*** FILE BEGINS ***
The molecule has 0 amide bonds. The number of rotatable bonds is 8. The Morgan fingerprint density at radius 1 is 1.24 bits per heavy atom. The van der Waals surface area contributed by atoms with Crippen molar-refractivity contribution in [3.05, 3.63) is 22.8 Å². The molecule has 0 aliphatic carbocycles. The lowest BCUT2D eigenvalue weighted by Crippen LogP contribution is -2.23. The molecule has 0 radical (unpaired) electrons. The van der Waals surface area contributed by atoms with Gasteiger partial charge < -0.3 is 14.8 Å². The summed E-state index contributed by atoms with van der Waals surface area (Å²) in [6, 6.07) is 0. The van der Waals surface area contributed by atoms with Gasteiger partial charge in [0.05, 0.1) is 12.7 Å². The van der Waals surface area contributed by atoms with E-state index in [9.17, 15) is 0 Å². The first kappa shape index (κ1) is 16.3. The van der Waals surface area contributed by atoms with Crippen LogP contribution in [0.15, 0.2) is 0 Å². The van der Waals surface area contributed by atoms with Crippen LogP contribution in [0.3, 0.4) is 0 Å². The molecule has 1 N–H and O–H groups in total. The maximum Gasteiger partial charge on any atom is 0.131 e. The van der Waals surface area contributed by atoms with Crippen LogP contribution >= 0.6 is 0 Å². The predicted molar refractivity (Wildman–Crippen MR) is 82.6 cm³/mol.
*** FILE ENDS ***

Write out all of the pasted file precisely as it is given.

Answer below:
The molecule has 0 amide bonds. The number of rotatable bonds is 8. The Morgan fingerprint density at radius 1 is 1.24 bits per heavy atom. The van der Waals surface area contributed by atoms with Crippen molar-refractivity contribution in [3.05, 3.63) is 22.8 Å². The molecule has 0 aliphatic carbocycles. The lowest BCUT2D eigenvalue weighted by Crippen LogP contribution is -2.23. The molecule has 0 radical (unpaired) electrons. The van der Waals surface area contributed by atoms with Gasteiger partial charge < -0.3 is 14.8 Å². The summed E-state index contributed by atoms with van der Waals surface area (Å²) in [6, 6.07) is 0. The van der Waals surface area contributed by atoms with Gasteiger partial charge in [0.05, 0.1) is 12.7 Å². The van der Waals surface area contributed by atoms with E-state index in [9.17, 15) is 0 Å². The first kappa shape index (κ1) is 16.3. The van der Waals surface area contributed by atoms with Crippen LogP contribution in [0.15, 0.2) is 0 Å². The van der Waals surface area contributed by atoms with Crippen LogP contribution in [0.3, 0.4) is 0 Å². The molecule has 1 N–H and O–H groups in total. The maximum Gasteiger partial charge on any atom is 0.131 e. The van der Waals surface area contributed by atoms with Crippen LogP contribution >= 0.6 is 0 Å². The predicted molar refractivity (Wildman–Crippen MR) is 82.6 cm³/mol.